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Cancer: The Hunt for a Cure

Our Chief Medical Editor checks in with Stand Up to Cancer's dream team researchers.
By
WebMD Magazine - Feature

Moderator: Michael W. Smith, MD
Roundtable participants: Lewis C. Cantley, PhD (Harvard Medical School); Peter Jones, PhD (University of Southern California); Dennis J. Slamon, MD (UCLA’s Jonsson Comprehensive Cancer Center). Read more about the researchers and their teams’ work.

"This is where the end of cancer begins."

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That is the mantra and the mission of Stand Up To Cancer (SU2C), the powerhouse advocacy organization founded last fall to raise money to kick-start cancer research. SU2C got off to a splashy, star-studded start with a primetime TV show and fundraiser. Then, just nine months later in May, SU2C had raised enough money to award nearly $74 million to five U.S. cancer research teams (dubbed "dream teams") involving more than 200 researchers from 20 leading institutions. The goal? To work together in a more collaborative way to speed effective new treatments from labs to patients as quickly as possible.

Cancer is still a formidable foe, despite decades of research. The cancer death rate has decreased over the last 15 years, but cancer still claims entirely too many lives: According to the American Cancer Society, more than 560,000 people will die of cancer in 2009. 

Taking a multidisciplinary, integrated approach, SU2C proposes to reduce some of these numbers by changing how cancer is researched. To find out more, WebMD talked to three dream team leaders -- find out more about them below -- about their projects, how they plan to use the grant money, and what their work will mean for cancer patients -- with luck, sooner rather than later.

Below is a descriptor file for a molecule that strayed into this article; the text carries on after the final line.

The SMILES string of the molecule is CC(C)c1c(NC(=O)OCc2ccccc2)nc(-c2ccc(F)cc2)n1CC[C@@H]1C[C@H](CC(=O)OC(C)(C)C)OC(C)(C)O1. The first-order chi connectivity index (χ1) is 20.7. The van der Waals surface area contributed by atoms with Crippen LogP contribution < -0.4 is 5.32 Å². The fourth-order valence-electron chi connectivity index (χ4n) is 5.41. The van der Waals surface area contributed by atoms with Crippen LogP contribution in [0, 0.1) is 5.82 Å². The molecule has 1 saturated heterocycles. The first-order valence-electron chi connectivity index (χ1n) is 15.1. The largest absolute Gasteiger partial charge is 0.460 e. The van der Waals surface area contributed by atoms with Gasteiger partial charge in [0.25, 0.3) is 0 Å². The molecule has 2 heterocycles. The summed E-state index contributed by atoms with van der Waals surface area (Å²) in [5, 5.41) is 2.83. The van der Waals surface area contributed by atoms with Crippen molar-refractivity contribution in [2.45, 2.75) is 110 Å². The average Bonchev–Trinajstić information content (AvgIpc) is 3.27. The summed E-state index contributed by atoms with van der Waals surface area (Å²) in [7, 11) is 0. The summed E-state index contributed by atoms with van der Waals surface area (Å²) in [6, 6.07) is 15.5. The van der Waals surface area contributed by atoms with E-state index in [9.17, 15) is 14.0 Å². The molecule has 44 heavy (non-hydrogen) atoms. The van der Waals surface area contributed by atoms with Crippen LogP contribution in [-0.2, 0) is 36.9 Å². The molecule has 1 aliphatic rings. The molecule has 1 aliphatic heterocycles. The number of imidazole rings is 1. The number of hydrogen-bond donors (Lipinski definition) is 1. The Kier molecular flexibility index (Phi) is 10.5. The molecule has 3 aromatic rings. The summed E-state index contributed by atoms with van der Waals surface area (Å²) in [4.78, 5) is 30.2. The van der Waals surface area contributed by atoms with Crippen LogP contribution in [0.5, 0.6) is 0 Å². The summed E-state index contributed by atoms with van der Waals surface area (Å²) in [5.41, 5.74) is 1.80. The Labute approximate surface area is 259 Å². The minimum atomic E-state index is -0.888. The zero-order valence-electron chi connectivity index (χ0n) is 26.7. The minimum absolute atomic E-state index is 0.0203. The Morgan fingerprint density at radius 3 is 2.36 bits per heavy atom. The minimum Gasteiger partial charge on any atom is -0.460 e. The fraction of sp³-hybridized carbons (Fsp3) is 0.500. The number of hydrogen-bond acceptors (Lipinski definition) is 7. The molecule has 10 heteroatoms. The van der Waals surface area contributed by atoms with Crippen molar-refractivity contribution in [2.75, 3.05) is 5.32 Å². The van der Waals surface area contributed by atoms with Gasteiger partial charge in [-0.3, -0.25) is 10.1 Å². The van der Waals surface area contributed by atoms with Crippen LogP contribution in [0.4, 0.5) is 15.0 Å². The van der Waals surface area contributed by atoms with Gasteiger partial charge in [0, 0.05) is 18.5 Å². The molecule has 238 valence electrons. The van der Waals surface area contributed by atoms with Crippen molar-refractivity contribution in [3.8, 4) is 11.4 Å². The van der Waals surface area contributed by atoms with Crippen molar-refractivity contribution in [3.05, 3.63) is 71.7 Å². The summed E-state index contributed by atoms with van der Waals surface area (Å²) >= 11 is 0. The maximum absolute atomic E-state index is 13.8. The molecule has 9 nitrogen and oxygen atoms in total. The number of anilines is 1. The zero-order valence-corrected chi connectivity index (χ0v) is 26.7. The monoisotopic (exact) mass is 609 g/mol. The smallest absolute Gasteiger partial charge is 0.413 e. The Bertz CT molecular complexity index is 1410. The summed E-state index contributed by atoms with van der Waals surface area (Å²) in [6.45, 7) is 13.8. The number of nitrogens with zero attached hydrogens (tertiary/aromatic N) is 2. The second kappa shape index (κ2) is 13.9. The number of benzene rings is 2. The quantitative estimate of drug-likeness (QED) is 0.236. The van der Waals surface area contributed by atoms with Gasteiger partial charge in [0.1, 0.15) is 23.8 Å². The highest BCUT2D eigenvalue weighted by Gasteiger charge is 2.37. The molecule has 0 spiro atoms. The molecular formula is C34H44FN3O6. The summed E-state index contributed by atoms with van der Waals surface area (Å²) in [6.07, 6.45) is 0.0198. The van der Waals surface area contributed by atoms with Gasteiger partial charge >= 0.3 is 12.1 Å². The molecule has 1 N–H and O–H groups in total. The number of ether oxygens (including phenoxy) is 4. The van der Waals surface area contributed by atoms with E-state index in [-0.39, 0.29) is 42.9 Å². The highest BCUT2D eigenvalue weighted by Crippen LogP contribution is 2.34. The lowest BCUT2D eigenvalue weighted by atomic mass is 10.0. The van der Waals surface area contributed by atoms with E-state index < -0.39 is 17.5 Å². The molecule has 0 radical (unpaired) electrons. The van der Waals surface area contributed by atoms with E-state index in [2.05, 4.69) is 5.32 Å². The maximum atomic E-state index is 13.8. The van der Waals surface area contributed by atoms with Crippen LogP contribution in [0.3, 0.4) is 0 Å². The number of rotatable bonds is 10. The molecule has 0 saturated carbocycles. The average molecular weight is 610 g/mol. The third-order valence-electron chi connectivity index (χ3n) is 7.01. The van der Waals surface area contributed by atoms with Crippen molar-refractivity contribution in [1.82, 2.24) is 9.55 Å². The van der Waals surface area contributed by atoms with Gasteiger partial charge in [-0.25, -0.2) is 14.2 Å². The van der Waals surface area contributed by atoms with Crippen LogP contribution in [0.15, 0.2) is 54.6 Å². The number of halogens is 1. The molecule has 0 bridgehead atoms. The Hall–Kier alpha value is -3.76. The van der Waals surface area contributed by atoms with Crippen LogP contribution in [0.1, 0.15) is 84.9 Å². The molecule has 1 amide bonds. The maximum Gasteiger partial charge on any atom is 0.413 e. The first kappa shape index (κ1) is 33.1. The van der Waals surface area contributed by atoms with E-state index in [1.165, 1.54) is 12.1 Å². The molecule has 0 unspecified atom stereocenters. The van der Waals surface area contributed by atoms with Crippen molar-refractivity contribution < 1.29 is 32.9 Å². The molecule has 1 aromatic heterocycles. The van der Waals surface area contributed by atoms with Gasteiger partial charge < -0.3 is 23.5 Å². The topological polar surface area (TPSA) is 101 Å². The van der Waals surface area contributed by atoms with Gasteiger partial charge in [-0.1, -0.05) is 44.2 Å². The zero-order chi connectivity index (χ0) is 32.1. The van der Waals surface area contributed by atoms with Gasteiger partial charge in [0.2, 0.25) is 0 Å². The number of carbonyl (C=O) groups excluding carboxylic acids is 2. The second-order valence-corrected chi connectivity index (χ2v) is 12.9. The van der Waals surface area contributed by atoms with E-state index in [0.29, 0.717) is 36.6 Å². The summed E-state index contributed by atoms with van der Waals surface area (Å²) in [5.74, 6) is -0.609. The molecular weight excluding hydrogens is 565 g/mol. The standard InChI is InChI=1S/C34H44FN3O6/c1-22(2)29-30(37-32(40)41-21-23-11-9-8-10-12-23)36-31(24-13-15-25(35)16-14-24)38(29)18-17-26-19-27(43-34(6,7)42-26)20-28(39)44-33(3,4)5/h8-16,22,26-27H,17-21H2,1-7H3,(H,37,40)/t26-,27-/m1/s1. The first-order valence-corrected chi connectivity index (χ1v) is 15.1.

Q: What makes the SU2C research model so different for cancer research?

Cantley: This new approach to funding as well as the researchers' collaborative approach [means] there is sufficient money to put together teams across institutions and still have enough so people can actually reach their goals. We can bring in people who have very strong expertise in different fields to share the money and their expertise.

Dr. Jones: In addition, it allows people to draw up collaborative arrangements with their colleagues and competitors much more quickly than is usually the case. With this initiative, there was a clear urgency to get the right people together as quickly as possible.

Dr. Slamon: We all believe in this model, and I agree that it is unique in demanding a multi-institutional approach of experts. Also, the team leaders will be interacting among teams where there is obvious overlap, sharing information across teams, not just within teams.

Q: Dr. Cantley, your area of research is the PI3K "pathway," a process that leads to cancerous cells growing and surviving. What exactly are you studying?

Dr. Cantley: As you note, the pathway itself controls cell growth and survival. "PI3K" is actually an enzyme that is the central player in that pathway. Research has confirmed that the P13K pathway is perhaps the most mutated pathway in all of cancer, and especially in women's cancers. So what's exciting is that [it may be] possible to make a small molecule that you can take as a pill orally that would turn off the enzyme's function and thereby stop the growth of the cancer. That could be potentially useful in treating the disease.

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